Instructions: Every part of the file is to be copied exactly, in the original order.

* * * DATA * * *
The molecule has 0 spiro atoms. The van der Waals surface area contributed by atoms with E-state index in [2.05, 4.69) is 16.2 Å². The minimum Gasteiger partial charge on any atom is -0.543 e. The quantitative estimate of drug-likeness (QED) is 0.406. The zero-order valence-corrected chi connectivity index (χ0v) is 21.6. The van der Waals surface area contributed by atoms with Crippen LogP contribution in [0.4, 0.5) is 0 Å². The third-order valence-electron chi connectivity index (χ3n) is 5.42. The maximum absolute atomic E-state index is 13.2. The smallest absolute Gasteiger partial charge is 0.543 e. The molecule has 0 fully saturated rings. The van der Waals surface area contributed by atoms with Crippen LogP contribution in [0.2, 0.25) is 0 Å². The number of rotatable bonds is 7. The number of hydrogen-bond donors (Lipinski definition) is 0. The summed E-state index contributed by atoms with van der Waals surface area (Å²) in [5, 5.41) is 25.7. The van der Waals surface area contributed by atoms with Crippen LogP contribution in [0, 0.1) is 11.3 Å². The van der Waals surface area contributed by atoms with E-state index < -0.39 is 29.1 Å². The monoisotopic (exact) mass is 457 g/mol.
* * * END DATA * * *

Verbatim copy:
The molecule has 0 spiro atoms. The van der Waals surface area contributed by atoms with E-state index in [2.05, 4.69) is 16.2 Å². The minimum Gasteiger partial charge on any atom is -0.543 e. The quantitative estimate of drug-likeness (QED) is 0.406. The zero-order valence-corrected chi connectivity index (χ0v) is 21.6. The van der Waals surface area contributed by atoms with Crippen LogP contribution in [0.4, 0.5) is 0 Å². The third-order valence-electron chi connectivity index (χ3n) is 5.42. The maximum absolute atomic E-state index is 13.2. The smallest absolute Gasteiger partial charge is 0.543 e. The molecule has 0 fully saturated rings. The van der Waals surface area contributed by atoms with Crippen LogP contribution in [0.2, 0.25) is 0 Å². The number of rotatable bonds is 7. The number of hydrogen-bond donors (Lipinski definition) is 0. The summed E-state index contributed by atoms with van der Waals surface area (Å²) in [5, 5.41) is 25.7. The van der Waals surface area contributed by atoms with Crippen LogP contribution in [0, 0.1) is 11.3 Å². The van der Waals surface area contributed by atoms with E-state index < -0.39 is 29.1 Å². The monoisotopic (exact) mass is 457 g/mol.